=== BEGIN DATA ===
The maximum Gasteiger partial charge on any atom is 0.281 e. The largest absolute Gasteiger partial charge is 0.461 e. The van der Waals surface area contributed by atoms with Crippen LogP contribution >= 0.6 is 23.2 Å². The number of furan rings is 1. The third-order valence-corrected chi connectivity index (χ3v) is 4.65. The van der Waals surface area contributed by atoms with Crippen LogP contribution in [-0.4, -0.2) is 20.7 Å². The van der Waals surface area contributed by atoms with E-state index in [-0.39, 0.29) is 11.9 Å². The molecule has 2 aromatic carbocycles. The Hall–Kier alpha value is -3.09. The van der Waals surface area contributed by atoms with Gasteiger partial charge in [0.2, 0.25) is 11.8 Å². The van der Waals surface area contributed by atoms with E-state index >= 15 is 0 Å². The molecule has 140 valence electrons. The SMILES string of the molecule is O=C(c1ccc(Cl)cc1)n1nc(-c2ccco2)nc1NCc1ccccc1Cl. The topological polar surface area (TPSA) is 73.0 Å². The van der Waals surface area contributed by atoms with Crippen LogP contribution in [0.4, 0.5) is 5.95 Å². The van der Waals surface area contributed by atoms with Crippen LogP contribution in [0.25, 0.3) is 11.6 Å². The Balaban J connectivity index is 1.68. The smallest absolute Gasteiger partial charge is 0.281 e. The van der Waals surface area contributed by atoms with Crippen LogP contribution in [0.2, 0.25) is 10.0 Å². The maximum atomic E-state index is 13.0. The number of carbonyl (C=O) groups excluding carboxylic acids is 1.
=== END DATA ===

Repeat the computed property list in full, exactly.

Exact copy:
The maximum Gasteiger partial charge on any atom is 0.281 e. The largest absolute Gasteiger partial charge is 0.461 e. The van der Waals surface area contributed by atoms with Crippen LogP contribution >= 0.6 is 23.2 Å². The number of furan rings is 1. The third-order valence-corrected chi connectivity index (χ3v) is 4.65. The van der Waals surface area contributed by atoms with Crippen LogP contribution in [-0.4, -0.2) is 20.7 Å². The van der Waals surface area contributed by atoms with E-state index in [-0.39, 0.29) is 11.9 Å². The molecule has 2 aromatic carbocycles. The Hall–Kier alpha value is -3.09. The van der Waals surface area contributed by atoms with Gasteiger partial charge in [0.2, 0.25) is 11.8 Å². The van der Waals surface area contributed by atoms with E-state index >= 15 is 0 Å². The molecule has 140 valence electrons. The SMILES string of the molecule is O=C(c1ccc(Cl)cc1)n1nc(-c2ccco2)nc1NCc1ccccc1Cl. The topological polar surface area (TPSA) is 73.0 Å². The van der Waals surface area contributed by atoms with Crippen LogP contribution in [0.4, 0.5) is 5.95 Å². The van der Waals surface area contributed by atoms with Crippen LogP contribution in [0.25, 0.3) is 11.6 Å². The Balaban J connectivity index is 1.68. The smallest absolute Gasteiger partial charge is 0.281 e. The van der Waals surface area contributed by atoms with Crippen LogP contribution in [0.2, 0.25) is 10.0 Å². The maximum atomic E-state index is 13.0. The number of carbonyl (C=O) groups excluding carboxylic acids is 1.